For Shortt, there is a child is everyone and it is absolutely necessary to have hands on experience with his work. People touch and handle each other in some exhibits; others might climb stairs and hear the creator of the piece laughing on a recording while you are encouraged to do what the rug tells you, which is “Roll on the Floor Laughing.” One video is watching Shortt attempt to raise a flag on a pole. The piece is called “Simple but Complicated” a just under three minute film showing Paul’s feeble attempt at raising a flag. This is reminiscent of Andy Warhol’s recording 24 hours of the outside of the Empire State Building. It seems sort of meaningless yet like most things on Youtube one just watches it because you want to be entertained. You’re hoping that maybe the video of Paul’s car break down is just the thing that will pick you up. There is a funny, cuteness about Shortt that reminds you of a handsome Seth Rogan with his curly hair and scruffy beard. You can imagine him picking up women with a “missed connection” message written on a huge birthday cake. He has lots of great ideas, clever images and is literate! To Paul Shortt’s credit, he’s not just some spaced out guy on an ego trip but a real artist. Born in 1981, this 31-year-old BFA graduate of Kansas City Art Institute takes his work seriously. He is currently studying for his MFA in New Media at the University of Illinois in which he expects to receive this year in 2013. It will be interesting to see how Shortt develops and evolves as an artist. He’s talented and savvy and knows how to connect with an audience. With many artists going in for shocking performance art, Shortt seemed comfortable with his PG-13 rating, and should be.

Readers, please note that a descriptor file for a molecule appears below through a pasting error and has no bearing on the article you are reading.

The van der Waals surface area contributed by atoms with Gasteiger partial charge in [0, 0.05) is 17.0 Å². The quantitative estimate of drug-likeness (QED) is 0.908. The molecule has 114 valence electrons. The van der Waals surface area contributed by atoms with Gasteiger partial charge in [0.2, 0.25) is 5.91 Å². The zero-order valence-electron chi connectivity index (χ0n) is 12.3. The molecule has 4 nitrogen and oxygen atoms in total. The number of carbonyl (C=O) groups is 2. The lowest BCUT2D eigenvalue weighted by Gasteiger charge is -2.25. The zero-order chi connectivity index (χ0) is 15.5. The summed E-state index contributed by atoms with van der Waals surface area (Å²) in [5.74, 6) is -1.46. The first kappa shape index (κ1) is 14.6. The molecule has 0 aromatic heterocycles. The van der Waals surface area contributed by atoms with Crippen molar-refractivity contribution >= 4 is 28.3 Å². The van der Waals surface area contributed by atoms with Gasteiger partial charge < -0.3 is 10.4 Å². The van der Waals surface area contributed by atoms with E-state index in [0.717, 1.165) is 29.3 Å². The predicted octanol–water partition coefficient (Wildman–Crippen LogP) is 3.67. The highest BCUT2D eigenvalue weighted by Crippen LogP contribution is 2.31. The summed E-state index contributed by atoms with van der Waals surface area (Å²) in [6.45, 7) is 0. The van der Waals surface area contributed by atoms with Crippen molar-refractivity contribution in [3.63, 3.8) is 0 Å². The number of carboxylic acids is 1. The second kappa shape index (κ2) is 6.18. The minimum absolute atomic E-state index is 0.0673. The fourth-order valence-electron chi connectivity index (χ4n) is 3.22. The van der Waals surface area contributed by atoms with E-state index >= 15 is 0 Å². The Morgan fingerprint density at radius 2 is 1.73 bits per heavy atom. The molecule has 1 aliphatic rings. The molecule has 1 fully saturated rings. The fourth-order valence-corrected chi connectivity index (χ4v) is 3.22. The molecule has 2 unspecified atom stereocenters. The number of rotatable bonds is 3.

This art brings a strange irony and a graceful satire to common dilemmas and nostalgias with which we can all identify. Our search for connection, the challenge of finding it in a fast-paced world that is more interested in stock prices than straight-up conversation—all find a quiet, dignified voice in the photography of Paul Shortt. Many of his projects are a series—a set of photos that all portray a similar lostness, or, in the rarer case, sparks of connectivity, of belonging, of home. Other projects are adventures in creativity, such as hilarious new ways to say hello, all captured on candid film with their laughing executors. The overriding message seems to be the penultimate quest of the human soul—to find a place, to belong in it, to know oneself and find others that will understand. At times we make of ourselves a spectacle, as seen in the “Pillory for Market Place Mall” series, and at times we simply reminisce on the people who created and shaped us, and the remaining symbols of themselves they left behind, such as “The Car My Father Gave Me.” At other points, Paul Shortt invites his participants to take time, to explore themselves. He allows them to find out who they are, and, perhaps more importantly, allows them to come away from the drudgery of their daily life and make a sally into the realm of the undignified, but connected, life he offers.